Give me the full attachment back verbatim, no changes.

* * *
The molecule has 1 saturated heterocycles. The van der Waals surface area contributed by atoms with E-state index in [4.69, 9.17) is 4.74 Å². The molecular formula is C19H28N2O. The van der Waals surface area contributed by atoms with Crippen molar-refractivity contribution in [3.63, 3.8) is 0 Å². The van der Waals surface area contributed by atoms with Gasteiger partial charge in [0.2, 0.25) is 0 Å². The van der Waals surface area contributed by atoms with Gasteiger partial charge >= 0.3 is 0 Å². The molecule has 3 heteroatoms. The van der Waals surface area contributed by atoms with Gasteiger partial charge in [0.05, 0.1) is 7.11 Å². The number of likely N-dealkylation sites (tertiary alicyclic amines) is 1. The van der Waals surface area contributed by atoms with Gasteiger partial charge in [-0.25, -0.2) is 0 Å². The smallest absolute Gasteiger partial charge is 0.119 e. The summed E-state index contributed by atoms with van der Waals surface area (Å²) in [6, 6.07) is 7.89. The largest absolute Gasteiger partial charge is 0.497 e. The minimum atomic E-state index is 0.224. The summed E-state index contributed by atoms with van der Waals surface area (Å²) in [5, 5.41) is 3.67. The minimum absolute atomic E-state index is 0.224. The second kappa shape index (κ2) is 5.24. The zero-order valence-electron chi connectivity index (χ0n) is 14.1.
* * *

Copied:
The molecule has 1 saturated heterocycles. The van der Waals surface area contributed by atoms with E-state index in [4.69, 9.17) is 4.74 Å². The molecular formula is C19H28N2O. The van der Waals surface area contributed by atoms with Crippen molar-refractivity contribution in [3.63, 3.8) is 0 Å². The van der Waals surface area contributed by atoms with Gasteiger partial charge in [0.2, 0.25) is 0 Å². The van der Waals surface area contributed by atoms with Gasteiger partial charge >= 0.3 is 0 Å². The molecule has 3 heteroatoms. The van der Waals surface area contributed by atoms with Gasteiger partial charge in [0.05, 0.1) is 7.11 Å². The number of likely N-dealkylation sites (tertiary alicyclic amines) is 1. The van der Waals surface area contributed by atoms with Gasteiger partial charge in [-0.25, -0.2) is 0 Å². The smallest absolute Gasteiger partial charge is 0.119 e. The summed E-state index contributed by atoms with van der Waals surface area (Å²) in [6, 6.07) is 7.89. The largest absolute Gasteiger partial charge is 0.497 e. The minimum atomic E-state index is 0.224. The summed E-state index contributed by atoms with van der Waals surface area (Å²) in [5, 5.41) is 3.67. The minimum absolute atomic E-state index is 0.224. The second kappa shape index (κ2) is 5.24. The zero-order valence-electron chi connectivity index (χ0n) is 14.1.